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Grip modifiers. Tire types

Started by Daniel3D, April 25, 2022, 12:53:06 PM

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Daniel3D

OK. After careful consideration (and in junction with my competition proposal) I want to raise a question....
Different type of cars have different tires for the intended surface they will drive on.

Almost all custom cars have unique modifiers for grip and aerodynamics.
But not all have unique surface modifiers. For most road cars it is not really an issue. They should have road tires.
But for a light car with no profile tires, grass can be more slippery than for an off-road car with deep profile tires, for instance.
We can't change the wheels themselves, but we can modify their behavior to simulate tire type.

What triggered me. (in trying to categorize cars by stats) I can't find an off-road or a rally car by just looking at stats.
An off-road car, or a rally car, should have a dirt grip close to asphalt grip. Right?
Or am I misinterpreting the modifiers?

EDITED: the tone of the post and clarified my goal better. (may 9th)
Edison once said,
"I have not failed 10,000 times,
I've successfully found 10,000 ways that will not work."
---------
Currently running over 20 separate instances of Stunts or 4D Sports Driving.

Overdrijf

I don't know about better, more "closer to".

I'm going to assume the dirt in Stunts is meant to model the kind of gravel or compacted earth roads that rallies often use. It's not thick mud, or it would have an effect on acceleration and top speed as well as on grip. A rally car would still corner faster on asphalt than on a gravel road, because the car is still going to be slipping about on the loose gravel, with sand and clumps of dirt flying through the air around it. But the tires and suspension have been optimized that the difference is as small as possible. That's what the modifiers do, if the difference between dirt and asphalt is smaller, the difference in performance is smaller (but you know that). The wiki only mentions the LM002 as having its own set of modifiers, I could have sworn the Lancia and Audi had those as well, and from the custom cars there's the Lotus Esprit. The modifiers are actually used sometimes.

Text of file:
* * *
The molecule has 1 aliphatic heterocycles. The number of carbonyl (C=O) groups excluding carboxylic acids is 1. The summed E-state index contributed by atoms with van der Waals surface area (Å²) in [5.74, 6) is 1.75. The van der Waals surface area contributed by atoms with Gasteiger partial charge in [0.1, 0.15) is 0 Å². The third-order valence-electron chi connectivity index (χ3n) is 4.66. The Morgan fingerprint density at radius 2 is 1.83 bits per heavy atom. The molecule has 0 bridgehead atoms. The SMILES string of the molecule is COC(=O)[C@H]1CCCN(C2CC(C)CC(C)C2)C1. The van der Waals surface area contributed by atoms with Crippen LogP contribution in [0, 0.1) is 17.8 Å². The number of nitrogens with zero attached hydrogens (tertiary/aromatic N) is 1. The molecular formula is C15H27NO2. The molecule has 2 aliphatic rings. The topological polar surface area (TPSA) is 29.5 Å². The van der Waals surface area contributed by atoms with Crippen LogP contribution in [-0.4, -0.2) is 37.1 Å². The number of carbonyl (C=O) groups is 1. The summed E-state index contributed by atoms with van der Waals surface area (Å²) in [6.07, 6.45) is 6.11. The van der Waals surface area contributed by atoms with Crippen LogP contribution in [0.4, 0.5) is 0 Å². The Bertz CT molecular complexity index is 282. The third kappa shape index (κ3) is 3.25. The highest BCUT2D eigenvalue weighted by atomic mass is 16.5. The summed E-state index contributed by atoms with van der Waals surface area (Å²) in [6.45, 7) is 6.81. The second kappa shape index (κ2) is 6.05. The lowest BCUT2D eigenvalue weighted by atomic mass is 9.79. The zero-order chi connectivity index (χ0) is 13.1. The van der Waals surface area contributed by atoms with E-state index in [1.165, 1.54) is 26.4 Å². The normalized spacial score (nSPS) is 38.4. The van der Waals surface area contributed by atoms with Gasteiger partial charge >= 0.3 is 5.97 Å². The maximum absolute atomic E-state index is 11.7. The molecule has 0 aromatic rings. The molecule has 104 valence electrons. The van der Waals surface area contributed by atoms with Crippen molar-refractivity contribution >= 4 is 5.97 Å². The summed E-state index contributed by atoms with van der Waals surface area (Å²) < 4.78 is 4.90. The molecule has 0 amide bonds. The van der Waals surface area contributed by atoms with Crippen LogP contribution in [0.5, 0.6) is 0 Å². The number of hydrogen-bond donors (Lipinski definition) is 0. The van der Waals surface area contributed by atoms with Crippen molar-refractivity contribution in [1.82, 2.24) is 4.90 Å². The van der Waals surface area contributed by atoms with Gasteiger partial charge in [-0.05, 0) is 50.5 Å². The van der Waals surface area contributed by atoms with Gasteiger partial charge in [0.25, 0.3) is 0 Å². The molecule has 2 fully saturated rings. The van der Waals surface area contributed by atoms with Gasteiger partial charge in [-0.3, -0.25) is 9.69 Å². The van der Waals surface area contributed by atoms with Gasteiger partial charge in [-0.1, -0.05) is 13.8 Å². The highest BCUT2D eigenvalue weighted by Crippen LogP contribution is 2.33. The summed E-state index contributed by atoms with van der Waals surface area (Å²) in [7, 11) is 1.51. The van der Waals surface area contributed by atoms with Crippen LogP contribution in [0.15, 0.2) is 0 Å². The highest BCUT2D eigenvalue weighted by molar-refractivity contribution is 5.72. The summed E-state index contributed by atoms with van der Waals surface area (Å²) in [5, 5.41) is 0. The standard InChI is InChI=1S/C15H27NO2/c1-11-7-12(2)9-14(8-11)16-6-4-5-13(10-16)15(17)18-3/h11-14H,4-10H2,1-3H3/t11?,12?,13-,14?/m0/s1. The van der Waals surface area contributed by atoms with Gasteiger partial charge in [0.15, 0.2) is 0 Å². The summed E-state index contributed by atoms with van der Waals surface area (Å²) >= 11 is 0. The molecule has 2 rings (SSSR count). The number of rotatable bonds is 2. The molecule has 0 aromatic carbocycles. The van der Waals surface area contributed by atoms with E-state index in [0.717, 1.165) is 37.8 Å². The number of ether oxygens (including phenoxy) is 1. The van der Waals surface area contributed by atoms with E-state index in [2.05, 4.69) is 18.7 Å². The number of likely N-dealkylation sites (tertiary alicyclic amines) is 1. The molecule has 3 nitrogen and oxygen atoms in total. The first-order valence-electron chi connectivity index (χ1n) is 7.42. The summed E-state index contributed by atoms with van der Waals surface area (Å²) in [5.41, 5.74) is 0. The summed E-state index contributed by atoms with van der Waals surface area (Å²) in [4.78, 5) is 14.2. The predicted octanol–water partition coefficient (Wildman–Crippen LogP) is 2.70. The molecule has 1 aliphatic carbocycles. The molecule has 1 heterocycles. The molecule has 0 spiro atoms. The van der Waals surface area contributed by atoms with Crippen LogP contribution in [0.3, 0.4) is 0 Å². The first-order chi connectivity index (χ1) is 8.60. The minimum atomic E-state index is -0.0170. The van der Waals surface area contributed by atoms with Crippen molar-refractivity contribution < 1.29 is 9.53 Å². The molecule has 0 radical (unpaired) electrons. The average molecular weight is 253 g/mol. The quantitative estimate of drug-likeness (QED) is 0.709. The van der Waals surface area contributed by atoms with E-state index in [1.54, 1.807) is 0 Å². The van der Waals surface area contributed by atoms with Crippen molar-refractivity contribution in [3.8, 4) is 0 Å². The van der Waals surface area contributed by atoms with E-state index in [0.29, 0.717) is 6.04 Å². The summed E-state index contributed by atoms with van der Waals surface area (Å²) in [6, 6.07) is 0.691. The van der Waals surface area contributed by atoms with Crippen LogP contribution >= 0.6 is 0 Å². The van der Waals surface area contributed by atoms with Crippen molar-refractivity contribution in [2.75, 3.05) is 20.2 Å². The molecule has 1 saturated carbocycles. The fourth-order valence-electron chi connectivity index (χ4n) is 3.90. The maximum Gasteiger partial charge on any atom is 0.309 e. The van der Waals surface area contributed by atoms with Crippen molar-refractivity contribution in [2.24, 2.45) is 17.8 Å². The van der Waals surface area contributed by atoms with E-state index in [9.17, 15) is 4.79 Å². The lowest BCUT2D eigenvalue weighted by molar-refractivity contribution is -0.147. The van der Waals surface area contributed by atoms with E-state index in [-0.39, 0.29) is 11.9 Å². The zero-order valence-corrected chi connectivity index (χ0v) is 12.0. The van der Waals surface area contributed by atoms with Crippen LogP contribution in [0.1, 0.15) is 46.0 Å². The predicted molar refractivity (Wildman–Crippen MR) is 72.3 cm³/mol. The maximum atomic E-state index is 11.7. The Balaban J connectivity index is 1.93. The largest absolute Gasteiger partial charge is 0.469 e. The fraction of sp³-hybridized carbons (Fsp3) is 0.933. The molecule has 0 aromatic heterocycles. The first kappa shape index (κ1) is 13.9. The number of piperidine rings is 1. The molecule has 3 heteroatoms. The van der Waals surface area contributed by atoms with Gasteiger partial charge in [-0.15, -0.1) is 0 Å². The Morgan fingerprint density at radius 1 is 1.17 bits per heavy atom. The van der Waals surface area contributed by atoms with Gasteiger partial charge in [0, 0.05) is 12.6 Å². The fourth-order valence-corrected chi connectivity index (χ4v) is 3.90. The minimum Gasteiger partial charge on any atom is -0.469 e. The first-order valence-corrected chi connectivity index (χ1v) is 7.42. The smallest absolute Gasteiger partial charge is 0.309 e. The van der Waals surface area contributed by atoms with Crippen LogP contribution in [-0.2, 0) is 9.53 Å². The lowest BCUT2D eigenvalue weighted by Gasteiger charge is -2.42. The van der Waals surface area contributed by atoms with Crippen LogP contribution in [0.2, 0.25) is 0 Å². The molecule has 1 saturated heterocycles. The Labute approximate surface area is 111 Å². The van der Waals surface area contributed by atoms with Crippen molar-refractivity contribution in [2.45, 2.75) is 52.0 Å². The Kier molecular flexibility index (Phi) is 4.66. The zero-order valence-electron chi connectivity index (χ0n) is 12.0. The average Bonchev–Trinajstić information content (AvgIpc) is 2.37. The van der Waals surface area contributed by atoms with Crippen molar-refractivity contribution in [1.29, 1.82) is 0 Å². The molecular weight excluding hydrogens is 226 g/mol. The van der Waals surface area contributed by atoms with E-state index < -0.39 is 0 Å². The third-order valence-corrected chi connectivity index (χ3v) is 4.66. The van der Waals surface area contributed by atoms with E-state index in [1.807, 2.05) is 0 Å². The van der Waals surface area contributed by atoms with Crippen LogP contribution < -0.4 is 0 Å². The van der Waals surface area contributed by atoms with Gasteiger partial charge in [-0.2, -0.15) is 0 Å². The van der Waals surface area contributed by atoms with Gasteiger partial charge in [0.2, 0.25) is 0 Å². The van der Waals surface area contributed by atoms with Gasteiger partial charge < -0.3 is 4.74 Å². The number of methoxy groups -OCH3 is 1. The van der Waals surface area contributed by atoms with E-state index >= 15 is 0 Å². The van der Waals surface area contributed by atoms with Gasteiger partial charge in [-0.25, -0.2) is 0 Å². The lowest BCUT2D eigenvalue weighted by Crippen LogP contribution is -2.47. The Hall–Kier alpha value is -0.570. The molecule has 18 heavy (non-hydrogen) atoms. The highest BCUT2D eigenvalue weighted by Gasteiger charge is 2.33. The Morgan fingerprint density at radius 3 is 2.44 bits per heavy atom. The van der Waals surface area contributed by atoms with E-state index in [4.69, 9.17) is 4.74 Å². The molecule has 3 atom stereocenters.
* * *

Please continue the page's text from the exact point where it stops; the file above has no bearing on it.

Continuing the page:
Me personally, as a builder, I tend not to touch them mostly because dirt and ice are not that common on tracks, and people have certain learned expectations about the difference in grip they're going to experience when hitting it. If I keep those modifiers the same those instincts will still work. So unless I was making a terrain car I tend to just leave them as they are. (I might have to make an exception if I ever finish the DAF Siluro, which has some rally pedigree.)

Grass is a bit of a special case, because grass is off the track, you're not supposed to be able to drive there. Grass actually does work closer to thick mud, taking the speed out of the car. So changing the parameters for grass is a bit of a question about how good you want the car to be at shortcuts I guess, particularly relevant in powergear cars.

Daniel3D

#2
Quote from: Overdrijf on April 26, 2022, 07:16:00 PM
I don't know about better, more "closer to".

I'm going to assume the dirt in Stunts is meant to model the kind of gravel or compacted earth roads that rallies often use. It's not thick mud, or it would have an effect on acceleration and top speed as well as on grip. A rally car would still corner faster on asphalt than on a gravel road, because the car is still going to be slipping about on the loose gravel, with sand and clumps of dirt flying through the air around it. But the tires and suspension have been optimized that the difference is as small as possible. That's what the modifiers do, if the difference between dirt and asphalt is smaller, the difference in performance is smaller (but you know that). The wiki only mentions the LM002 as having its own set of modifiers, I could have sworn the Lancia and Audi had those as well, and from the custom cars there's the Lotus Esprit. The modifiers are actually used sometimes.
You are right about the way the modifier should work. My description was poorly put, but this is what i mean.
Of all the cars that were available at the end of last year, I have a spreadsheet with all parameters (can make a new one with the others but,, meh..)
about The LM002, it has a 4/3 dirt grip like most cars. i has a better than average grass grip though and way better on ice.
(The melange has the same modifiers, but was modeled on it, so that is explainable.)

Only the dodge Challenger  and several of Ryoma's Ferrari's have a lower dirt grip (the Ferrari's also lower grass grip), No car has a better dirt grip.